The Vegetarian Cycling Club. - At the conclusion of the first season
I have to express my thanks to the few gentlemen who have co-operated
with me to make the Vegetarian Cyclist's Club an accomplished fact.
I have at present the names of 14 members resident in London, and I
hope that others will come forward and considerably increase this number
before next spring. not one single cyclist resident elswhere (even in
Manchester) responded to my request that all riders should send
their names, etc. (see V.M. for August,) How is this? Is lack of faith,
or of post-cards the explanation? The statistics would be very interesting
and useful, and might lead to the formation of local clubs. I am surprised
at the indifference displayed by Vegetarians generally in this matter.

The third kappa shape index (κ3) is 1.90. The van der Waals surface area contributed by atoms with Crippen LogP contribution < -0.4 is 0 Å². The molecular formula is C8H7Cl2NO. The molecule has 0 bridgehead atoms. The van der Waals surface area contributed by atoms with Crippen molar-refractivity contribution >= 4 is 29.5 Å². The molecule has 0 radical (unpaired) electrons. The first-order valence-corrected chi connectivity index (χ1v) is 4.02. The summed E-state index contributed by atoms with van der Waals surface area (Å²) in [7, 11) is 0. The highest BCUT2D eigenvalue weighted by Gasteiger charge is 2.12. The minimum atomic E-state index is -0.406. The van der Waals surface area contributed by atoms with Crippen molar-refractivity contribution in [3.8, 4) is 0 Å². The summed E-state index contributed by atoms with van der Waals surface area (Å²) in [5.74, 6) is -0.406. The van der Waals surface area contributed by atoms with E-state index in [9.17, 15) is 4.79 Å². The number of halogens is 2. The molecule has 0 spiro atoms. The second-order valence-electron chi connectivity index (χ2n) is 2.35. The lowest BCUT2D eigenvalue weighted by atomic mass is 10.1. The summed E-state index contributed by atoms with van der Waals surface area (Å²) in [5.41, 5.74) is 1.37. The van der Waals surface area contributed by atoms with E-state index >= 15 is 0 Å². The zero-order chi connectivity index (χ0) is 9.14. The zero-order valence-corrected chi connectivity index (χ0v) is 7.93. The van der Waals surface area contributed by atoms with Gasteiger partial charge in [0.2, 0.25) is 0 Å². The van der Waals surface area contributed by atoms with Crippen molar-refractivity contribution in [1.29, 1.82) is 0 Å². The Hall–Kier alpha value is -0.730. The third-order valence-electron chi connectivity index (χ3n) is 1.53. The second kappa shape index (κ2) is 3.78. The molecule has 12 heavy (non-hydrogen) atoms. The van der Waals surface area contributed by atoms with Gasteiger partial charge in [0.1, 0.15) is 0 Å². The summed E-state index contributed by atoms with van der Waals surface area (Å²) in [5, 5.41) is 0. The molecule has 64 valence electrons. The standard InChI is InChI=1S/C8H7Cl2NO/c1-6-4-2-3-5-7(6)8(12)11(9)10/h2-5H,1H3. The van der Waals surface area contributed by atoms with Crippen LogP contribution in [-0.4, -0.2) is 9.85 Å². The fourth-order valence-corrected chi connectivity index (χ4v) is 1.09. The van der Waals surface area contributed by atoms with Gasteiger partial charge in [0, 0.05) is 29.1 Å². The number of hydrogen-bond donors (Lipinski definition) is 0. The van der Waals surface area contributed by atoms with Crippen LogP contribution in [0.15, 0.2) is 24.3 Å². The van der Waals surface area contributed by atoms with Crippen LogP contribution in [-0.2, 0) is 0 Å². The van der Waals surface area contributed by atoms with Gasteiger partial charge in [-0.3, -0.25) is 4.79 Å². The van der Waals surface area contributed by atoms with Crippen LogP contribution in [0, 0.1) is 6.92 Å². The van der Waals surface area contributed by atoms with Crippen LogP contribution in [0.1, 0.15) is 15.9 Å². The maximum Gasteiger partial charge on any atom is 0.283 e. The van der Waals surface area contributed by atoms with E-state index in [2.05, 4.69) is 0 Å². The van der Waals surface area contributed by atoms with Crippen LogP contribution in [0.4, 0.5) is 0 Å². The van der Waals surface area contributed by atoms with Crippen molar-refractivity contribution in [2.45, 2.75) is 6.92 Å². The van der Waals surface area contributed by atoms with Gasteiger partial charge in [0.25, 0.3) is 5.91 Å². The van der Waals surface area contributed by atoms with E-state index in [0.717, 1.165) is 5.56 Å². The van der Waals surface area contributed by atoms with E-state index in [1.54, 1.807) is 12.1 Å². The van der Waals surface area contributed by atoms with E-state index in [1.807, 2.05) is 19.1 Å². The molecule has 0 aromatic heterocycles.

It is not creditable. Here is a ready and pleasant mode of making known
our existence, and gaining recognition among athletes, and every manly
instinct should prompt those hwo know how good it is to be humane and
healthy to ride occasionally in congenial society. One chief object
of my attempt to organise our forces is that when there is held a great
meeting and parade of clubs at Bushey Park or Hayes Common, our principles
may be represented. Early next season I shall re-commence summoning
all and sundry to turn out gallantly and show the world how those who
live without carrion can enjoy the true pleasures of life. We will have
exercise, fresh air, the beauties of nature, ideal picnics, and merry
returns to London afterwards, with vocal harmony to shorten the way!
This sketch is not altogether drawn from imagination, as we have had
three successful runs since the formation of our club in August, which
was too late a date to hope to do much more than prepare for next year.
- Leslie Large, 1 Cambridge Terrace, Hither Green, S.E.
From The Vegetarian Messenger (Manchester, England), August 1888,
Vegetarian Cyclist's Club. - The above club had a moonlight run on
Friday, starting from Hyde Park corner at half-past six, via